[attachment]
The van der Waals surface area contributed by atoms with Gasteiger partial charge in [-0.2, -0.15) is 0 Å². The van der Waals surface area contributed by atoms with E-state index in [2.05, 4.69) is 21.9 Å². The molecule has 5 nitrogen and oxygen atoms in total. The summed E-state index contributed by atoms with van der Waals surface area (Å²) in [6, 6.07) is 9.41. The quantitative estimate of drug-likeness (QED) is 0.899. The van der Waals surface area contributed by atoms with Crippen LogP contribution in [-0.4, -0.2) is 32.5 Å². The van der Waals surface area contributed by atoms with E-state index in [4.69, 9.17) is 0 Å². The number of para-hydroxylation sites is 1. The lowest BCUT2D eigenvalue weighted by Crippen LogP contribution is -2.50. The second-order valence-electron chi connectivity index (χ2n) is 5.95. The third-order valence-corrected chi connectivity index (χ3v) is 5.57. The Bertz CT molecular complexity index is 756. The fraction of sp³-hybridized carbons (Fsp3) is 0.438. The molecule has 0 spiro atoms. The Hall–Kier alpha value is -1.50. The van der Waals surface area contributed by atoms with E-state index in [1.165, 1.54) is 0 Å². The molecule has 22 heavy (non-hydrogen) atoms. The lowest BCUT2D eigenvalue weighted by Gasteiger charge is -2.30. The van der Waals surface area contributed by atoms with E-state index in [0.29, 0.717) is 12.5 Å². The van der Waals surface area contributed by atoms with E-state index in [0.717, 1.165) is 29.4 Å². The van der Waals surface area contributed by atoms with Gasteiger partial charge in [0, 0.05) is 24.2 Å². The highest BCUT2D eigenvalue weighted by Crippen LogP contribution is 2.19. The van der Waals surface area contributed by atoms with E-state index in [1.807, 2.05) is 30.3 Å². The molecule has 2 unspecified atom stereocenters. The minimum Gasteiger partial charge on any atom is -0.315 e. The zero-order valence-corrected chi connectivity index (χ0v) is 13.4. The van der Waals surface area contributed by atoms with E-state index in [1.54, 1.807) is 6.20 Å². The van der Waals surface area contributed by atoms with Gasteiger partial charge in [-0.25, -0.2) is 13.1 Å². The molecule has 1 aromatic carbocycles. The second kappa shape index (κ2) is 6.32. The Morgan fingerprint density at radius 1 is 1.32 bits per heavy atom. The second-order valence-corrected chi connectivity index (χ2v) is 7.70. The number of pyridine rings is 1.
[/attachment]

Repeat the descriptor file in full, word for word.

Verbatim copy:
The van der Waals surface area contributed by atoms with Gasteiger partial charge in [-0.2, -0.15) is 0 Å². The van der Waals surface area contributed by atoms with E-state index in [2.05, 4.69) is 21.9 Å². The molecule has 5 nitrogen and oxygen atoms in total. The summed E-state index contributed by atoms with van der Waals surface area (Å²) in [6, 6.07) is 9.41. The quantitative estimate of drug-likeness (QED) is 0.899. The van der Waals surface area contributed by atoms with Crippen LogP contribution in [-0.4, -0.2) is 32.5 Å². The van der Waals surface area contributed by atoms with E-state index in [4.69, 9.17) is 0 Å². The number of para-hydroxylation sites is 1. The lowest BCUT2D eigenvalue weighted by Crippen LogP contribution is -2.50. The second-order valence-electron chi connectivity index (χ2n) is 5.95. The third-order valence-corrected chi connectivity index (χ3v) is 5.57. The Bertz CT molecular complexity index is 756. The fraction of sp³-hybridized carbons (Fsp3) is 0.438. The molecule has 0 spiro atoms. The Hall–Kier alpha value is -1.50. The van der Waals surface area contributed by atoms with E-state index in [1.165, 1.54) is 0 Å². The molecule has 22 heavy (non-hydrogen) atoms. The lowest BCUT2D eigenvalue weighted by Gasteiger charge is -2.30. The van der Waals surface area contributed by atoms with E-state index in [0.29, 0.717) is 12.5 Å². The van der Waals surface area contributed by atoms with E-state index in [0.717, 1.165) is 29.4 Å². The van der Waals surface area contributed by atoms with Gasteiger partial charge in [0, 0.05) is 24.2 Å². The highest BCUT2D eigenvalue weighted by Crippen LogP contribution is 2.19. The van der Waals surface area contributed by atoms with E-state index in [1.807, 2.05) is 30.3 Å². The molecule has 2 unspecified atom stereocenters. The minimum Gasteiger partial charge on any atom is -0.315 e. The zero-order valence-corrected chi connectivity index (χ0v) is 13.4. The van der Waals surface area contributed by atoms with E-state index in [1.54, 1.807) is 6.20 Å². The van der Waals surface area contributed by atoms with Gasteiger partial charge in [-0.25, -0.2) is 13.1 Å². The molecule has 1 aromatic carbocycles. The second kappa shape index (κ2) is 6.32. The Morgan fingerprint density at radius 1 is 1.32 bits per heavy atom. The second-order valence-corrected chi connectivity index (χ2v) is 7.70. The number of pyridine rings is 1.